In my 30's, no children, have 32B/34A clearly asymmetrical breasts. Are my Breasts Tuberous?

In my 30's, no children, have 32B/34A clearly asymmetrical breasts, but I want to know if they are tuberous and what needs to be done to correct this in addition to implants. Thank you for your time.

Doctor Answers (19)

Triangular Shaped Breasts Are Not Tuberous

+4

Thank you for your question. You do not have tuberous breasts or tubular breast deformity. Your breast are what I call "triangular in shape" and you do, as you point out have significant asymmetry.

In my experience a lift to correct the ptosis or sag of the left breast and placement of bilateral breast implants should correct your asymmetry and fill out the breasts. In addition the implant will improve the shape of both breasts and fill out the lack of fullness on the right side near the center of your chest.

Be sure to consult a plastic surgeon who is certified by the American Board of Plastic Surgery and very experienced in cosmetic breast surgery. Not all plastic surgeons aren't comfortable treating triangular-shaped breasts.


Boston Plastic Surgeon
5.0 out of 5 stars 26 reviews

Breast asymmetry with tuberous shape needs internal reshaping.

+2

Hi.

1)  Implants are not the key step to correct your clearly tuberous breasts.  You should have moderate size implants (round, smooth walled, moderate plus profile, silicone implants OVER the muscle, larger on the right) but they are only to make you a little larger and to correct asymmetry.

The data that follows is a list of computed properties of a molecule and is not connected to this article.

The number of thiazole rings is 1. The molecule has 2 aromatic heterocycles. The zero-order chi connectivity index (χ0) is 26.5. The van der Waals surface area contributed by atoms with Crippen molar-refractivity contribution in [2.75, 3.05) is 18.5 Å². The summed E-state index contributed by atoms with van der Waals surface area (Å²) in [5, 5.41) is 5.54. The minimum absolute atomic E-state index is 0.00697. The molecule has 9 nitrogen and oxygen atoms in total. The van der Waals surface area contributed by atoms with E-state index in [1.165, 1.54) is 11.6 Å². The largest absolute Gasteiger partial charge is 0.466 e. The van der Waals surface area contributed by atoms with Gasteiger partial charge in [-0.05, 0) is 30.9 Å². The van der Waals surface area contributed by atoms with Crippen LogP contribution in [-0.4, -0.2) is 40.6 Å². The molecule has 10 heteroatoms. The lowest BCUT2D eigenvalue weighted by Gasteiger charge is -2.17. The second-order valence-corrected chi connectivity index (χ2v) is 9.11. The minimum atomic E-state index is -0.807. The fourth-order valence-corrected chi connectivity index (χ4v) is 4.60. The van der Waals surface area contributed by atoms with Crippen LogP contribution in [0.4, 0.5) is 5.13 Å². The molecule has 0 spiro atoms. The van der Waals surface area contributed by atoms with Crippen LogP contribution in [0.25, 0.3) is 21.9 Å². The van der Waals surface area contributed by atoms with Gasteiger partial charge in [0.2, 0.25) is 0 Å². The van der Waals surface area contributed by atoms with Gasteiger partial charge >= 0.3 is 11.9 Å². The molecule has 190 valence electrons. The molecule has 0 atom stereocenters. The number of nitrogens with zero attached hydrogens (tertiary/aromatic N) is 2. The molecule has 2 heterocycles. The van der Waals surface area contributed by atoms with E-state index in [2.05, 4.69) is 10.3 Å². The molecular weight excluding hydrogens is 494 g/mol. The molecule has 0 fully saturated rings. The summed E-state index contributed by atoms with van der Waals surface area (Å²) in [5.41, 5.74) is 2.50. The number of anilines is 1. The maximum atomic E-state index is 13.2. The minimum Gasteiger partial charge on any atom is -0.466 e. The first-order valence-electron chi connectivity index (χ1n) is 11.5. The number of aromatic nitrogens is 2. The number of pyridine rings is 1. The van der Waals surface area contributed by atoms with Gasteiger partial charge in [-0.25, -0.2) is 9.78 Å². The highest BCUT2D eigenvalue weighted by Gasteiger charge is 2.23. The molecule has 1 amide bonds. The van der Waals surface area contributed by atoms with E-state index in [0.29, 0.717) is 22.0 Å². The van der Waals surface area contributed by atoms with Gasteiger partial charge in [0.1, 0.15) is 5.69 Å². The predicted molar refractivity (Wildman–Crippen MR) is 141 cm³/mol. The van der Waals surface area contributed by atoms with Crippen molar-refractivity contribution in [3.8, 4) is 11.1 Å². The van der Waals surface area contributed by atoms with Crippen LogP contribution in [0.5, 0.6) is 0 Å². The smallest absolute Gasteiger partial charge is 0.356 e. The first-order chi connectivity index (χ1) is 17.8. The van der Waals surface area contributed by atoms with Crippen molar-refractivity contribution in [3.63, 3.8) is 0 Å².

2)  The critical (and somewhat difficult) steps for you are:  increasing the distance between the nipple and the fold underneath, releasing the constricted lower part of your breasts, making the areolas smaller, and correcting the ballooning of the areolas.  All of this is done through a circular scar around your nipple.

George J. Beraka, MD (retired)
Manhattan Plastic Surgeon
5.0 out of 5 stars 9 reviews

Are my breasts tuberous?

+2

You do appear to have a tuberous breast deformity.  Implants and release of the gland will improve the size and shape of your breasts.   The areolar on the left side is a little larger than the right and so, if this bothered you, it could be reduced leaving a scar all the way around the areolar.

Jonathan J. Staiano, FRCS (Plast)
Birmingham Plastic Surgeon
5.0 out of 5 stars 8 reviews

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Tuberous breasts

+2

Tuberous breasts come in a wide spectrum for forms and you appear to be in that line.  The correction involves implants (I like postoperatively adjustable salines for this) and a periareolar lift with release of the constricting tissues in the breast.  Go to an experienced plastic surgeon for this not a rookie.

Richard P. Rand, MD, FACS
Seattle Plastic Surgeon
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Tuberous breast

+2

From your pictures it indeed appears that you have Tuberous Breast. There are two problems with tuberous breasts. The first is the placement of the implant. I stronly recommend periareolar incision and placement of a textured siicone gel breast implants under the breast tissue above the muscle. This allows the surgeon to release your breast tissue to drap over the implant and give a good shape to the your augmented breast. Second is the nipple areolar complex. It usually is larger then desired and there is often pseudo herniation of the breast tissue through the nipple areolar complex. This can be corrected by a circumareolar incision which allows the surgeon to make the nipple areolar complex smaller by removing the superficial skin from the outter portion of the nipple areolar complex and then slip the deeper skin under the peripheral tissue and there by correcting the tendency for the breast tissue to fall through the nipple areolar comlex. This results in a bit of rippling around the nipple areolar complex which will usually smooth out in time. If it is too much then an incision down the breast below the nipple areolar complex will allow the ripples to be taken out. 

Carl W. "Rick" Lentz III, MD
Orlando Plastic Surgeon
5.0 out of 5 stars 10 reviews

Tuberous breasts?

+1